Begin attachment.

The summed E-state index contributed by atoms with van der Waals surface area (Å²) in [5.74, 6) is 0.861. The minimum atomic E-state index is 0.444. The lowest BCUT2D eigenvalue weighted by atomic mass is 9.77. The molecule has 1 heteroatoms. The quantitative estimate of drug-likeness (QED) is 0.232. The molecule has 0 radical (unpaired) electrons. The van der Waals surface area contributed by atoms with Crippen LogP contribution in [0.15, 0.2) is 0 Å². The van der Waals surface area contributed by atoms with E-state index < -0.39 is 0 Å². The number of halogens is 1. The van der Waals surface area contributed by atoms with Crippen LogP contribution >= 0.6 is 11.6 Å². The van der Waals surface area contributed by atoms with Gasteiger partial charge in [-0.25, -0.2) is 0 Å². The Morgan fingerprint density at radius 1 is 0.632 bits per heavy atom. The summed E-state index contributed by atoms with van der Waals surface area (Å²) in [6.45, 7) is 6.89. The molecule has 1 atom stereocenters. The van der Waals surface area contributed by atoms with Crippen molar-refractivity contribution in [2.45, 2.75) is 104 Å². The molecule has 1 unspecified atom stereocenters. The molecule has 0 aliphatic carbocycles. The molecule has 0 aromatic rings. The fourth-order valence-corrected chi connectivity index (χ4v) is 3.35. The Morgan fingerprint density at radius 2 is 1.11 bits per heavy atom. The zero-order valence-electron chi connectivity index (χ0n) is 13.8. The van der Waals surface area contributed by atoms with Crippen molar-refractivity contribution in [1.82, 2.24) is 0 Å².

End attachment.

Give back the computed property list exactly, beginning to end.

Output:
The summed E-state index contributed by atoms with van der Waals surface area (Å²) in [5.74, 6) is 0.861. The minimum atomic E-state index is 0.444. The lowest BCUT2D eigenvalue weighted by atomic mass is 9.77. The molecule has 1 heteroatoms. The quantitative estimate of drug-likeness (QED) is 0.232. The molecule has 0 radical (unpaired) electrons. The van der Waals surface area contributed by atoms with Crippen LogP contribution in [0.15, 0.2) is 0 Å². The van der Waals surface area contributed by atoms with E-state index < -0.39 is 0 Å². The number of halogens is 1. The van der Waals surface area contributed by atoms with Crippen LogP contribution >= 0.6 is 11.6 Å². The van der Waals surface area contributed by atoms with Gasteiger partial charge in [-0.25, -0.2) is 0 Å². The Morgan fingerprint density at radius 1 is 0.632 bits per heavy atom. The summed E-state index contributed by atoms with van der Waals surface area (Å²) in [6.45, 7) is 6.89. The molecule has 1 atom stereocenters. The van der Waals surface area contributed by atoms with Crippen molar-refractivity contribution in [2.45, 2.75) is 104 Å². The molecule has 1 unspecified atom stereocenters. The molecule has 0 aliphatic carbocycles. The molecule has 0 aromatic rings. The fourth-order valence-corrected chi connectivity index (χ4v) is 3.35. The Morgan fingerprint density at radius 2 is 1.11 bits per heavy atom. The zero-order valence-electron chi connectivity index (χ0n) is 13.8. The van der Waals surface area contributed by atoms with Crippen molar-refractivity contribution in [1.82, 2.24) is 0 Å².